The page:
Most of the activity we witnessed was with the lettuce crop being harvested. Large school buses, painted white, were dotting the countryside. They carry the workers to the fields, sometimes pulling behind them porta potties. Workers could be seen dotting the fields as they bent over to gather the leafy balls of goodness. Three kinds of lettuce is grown there, including iceberg and romaine, which was packed into boxes and put on big trucks which we passed on the highways.

Cotton is another crop grown near Yuma. It had just been planted, and was just sticking up through the sandy soil. Both Upland Cotton (which is short) and Pima Cotton (which is taller) is grown here. When harvested, a machine will sort the seed from the "lint". The cotton gin doesn't waste any part of the cotton plant. "Moat" bales are made with the leftover cotton crop. It is kind of a second grade of cotton, and a little "dirty" looking. It is used as stuffing in furniture, etc.

The economic stability for Yuma and the surrounding area is based on the farming, military, and tourism (mainly the "snowbirds" that occupy a good share of the city during the winter months). Both the Marines and Army have large bases in Yuma, and the Navy also has its presence. Another sight to see is the border patrol, which has over 300 agents just between Welton and Gila Bend, Arizona.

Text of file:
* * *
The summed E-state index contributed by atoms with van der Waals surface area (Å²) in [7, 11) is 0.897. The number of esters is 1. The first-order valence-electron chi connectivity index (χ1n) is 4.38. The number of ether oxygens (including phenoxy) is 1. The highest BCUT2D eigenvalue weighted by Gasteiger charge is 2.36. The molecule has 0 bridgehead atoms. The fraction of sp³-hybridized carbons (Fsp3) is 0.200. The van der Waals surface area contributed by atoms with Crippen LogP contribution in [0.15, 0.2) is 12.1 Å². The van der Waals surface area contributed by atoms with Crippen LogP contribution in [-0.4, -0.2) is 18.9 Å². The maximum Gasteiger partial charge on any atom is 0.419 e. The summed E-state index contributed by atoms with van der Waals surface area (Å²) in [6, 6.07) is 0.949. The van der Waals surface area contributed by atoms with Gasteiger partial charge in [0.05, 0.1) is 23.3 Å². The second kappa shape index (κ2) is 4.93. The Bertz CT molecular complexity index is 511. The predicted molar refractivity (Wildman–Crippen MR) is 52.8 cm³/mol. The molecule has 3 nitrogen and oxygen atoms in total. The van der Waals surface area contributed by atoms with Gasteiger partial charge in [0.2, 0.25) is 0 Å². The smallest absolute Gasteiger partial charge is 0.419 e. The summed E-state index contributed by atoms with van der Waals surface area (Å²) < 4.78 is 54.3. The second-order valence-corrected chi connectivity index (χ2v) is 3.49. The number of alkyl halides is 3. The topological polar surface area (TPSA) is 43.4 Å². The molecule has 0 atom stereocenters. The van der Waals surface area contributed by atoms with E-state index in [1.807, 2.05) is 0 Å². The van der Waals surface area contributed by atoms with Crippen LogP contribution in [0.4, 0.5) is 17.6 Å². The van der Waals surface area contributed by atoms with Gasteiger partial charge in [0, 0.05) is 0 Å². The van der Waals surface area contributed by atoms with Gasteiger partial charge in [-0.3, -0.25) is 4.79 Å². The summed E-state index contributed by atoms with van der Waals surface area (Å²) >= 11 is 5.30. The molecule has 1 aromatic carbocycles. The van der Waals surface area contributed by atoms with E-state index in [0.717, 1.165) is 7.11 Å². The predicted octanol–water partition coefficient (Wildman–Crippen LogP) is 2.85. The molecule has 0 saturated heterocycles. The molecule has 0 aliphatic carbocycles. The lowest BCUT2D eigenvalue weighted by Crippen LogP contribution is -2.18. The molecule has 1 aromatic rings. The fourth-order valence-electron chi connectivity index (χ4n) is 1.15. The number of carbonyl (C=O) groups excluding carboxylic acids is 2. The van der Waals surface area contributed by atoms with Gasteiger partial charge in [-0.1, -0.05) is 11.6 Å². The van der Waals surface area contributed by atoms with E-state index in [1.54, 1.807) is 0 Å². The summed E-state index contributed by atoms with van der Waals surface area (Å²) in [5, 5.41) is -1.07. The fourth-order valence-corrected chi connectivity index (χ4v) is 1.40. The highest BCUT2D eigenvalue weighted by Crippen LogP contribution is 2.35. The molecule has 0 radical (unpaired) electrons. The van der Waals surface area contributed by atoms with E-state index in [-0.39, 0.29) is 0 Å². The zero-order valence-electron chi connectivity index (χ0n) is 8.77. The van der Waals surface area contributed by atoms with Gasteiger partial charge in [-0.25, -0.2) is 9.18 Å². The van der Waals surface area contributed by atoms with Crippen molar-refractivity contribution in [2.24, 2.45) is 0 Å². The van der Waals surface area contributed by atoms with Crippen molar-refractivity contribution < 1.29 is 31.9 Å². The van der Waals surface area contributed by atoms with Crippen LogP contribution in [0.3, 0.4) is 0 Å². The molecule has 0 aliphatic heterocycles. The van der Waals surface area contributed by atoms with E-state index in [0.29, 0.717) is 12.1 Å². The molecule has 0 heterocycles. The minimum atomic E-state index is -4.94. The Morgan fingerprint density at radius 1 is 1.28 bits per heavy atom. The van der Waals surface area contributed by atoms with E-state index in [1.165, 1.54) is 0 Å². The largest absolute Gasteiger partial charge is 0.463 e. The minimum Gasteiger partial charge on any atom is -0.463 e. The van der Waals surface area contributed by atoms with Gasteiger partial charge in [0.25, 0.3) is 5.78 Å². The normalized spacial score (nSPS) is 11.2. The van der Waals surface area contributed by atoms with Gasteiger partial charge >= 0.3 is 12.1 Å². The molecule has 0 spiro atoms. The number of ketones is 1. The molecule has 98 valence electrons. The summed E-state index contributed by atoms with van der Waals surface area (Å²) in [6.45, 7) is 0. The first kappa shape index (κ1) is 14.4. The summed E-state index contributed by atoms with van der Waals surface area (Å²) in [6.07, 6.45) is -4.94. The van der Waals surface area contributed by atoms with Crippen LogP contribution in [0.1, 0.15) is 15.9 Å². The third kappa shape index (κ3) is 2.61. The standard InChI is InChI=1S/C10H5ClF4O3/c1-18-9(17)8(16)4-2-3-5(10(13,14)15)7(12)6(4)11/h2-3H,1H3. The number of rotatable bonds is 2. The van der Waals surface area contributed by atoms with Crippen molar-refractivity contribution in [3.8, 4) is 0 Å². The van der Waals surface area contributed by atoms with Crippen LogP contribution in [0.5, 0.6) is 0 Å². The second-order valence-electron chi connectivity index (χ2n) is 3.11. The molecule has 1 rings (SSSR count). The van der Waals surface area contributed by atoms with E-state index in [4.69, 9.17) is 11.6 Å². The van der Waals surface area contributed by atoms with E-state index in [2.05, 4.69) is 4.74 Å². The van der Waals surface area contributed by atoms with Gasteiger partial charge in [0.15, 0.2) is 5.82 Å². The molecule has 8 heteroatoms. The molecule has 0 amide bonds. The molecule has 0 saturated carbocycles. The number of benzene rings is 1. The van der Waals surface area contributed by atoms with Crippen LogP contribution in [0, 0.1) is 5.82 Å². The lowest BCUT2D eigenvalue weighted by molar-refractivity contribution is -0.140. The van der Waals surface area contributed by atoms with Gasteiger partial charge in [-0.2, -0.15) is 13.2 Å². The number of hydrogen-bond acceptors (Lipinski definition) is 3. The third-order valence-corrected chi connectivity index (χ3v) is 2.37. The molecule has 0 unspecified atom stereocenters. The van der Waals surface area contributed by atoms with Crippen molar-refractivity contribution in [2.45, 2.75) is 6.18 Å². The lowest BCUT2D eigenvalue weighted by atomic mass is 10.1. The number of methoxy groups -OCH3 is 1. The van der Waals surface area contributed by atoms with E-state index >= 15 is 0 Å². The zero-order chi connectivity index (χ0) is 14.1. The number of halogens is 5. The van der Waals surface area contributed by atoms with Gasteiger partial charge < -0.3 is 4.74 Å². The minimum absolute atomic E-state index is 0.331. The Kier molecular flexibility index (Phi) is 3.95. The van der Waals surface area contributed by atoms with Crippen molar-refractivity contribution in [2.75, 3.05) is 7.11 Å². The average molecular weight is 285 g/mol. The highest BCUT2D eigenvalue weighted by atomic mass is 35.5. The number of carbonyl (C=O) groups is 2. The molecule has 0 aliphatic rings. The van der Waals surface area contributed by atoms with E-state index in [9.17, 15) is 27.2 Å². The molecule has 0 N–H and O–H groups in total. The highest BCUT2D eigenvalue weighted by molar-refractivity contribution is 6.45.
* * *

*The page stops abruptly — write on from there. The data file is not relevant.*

All of it interesting to us, from the plains of Minnesota and farm country.

Our final stop on our rural tour last week was a place called Dobsen Farm. It could be compared to our local Pioneer Village, but it is run by just one family. Wendy is the widow who lives there now, as her husband, Ace, died a few years ago. Her grown son and his family lives nearby, and they help with upkeep and decisions also. Over the years Wendy and her husband have moved in several buildings from nearby towns. Thousands of items are lined up for visitors to see, all displayed in groups of like usefulness. The place is immaculate, and almost overwhelming to think you could take it all in at one outing! My brother said he sees something new every time he brings his high school classes there on a field trip. Many of the unique artifacts have been dug up by the couple over the years on their property.

Termites are plentiful in this area, but the redwood that is in some of their buildings can't be destroyed by the pale-colored insects. Among the sights were a 1956 Ford Bookmobile, filled with Wendy's personal library, and a 1946 fire truck with a twelve cylinder engine. Machinery was abundant everywhere, and included a 1926 Minneapolis tractor with a cross mounted motor. All together we saw fifty-five tractors and crawler tractors, plus ten trucks. When Ace was alive, ALL of these machines could be started and ran. Dan had fun trying to identify some of the old stationary engines, which included two, one cylinder diesel engines. One was a Canadian built and the other an English. Interesting to me was a hog oiler, with two wheels and an oil pan on the bottom. Beside it sat an oval shaped hog oiler, that is quite rare.

As we left to return to the city, we were just amazed at what we had learned. Even the driveway was of interest as signs of every description lined our way out. A fun afternoon, to be sure, and we can see why this spry little lady shows off her family's hard work to so many school children and tourists.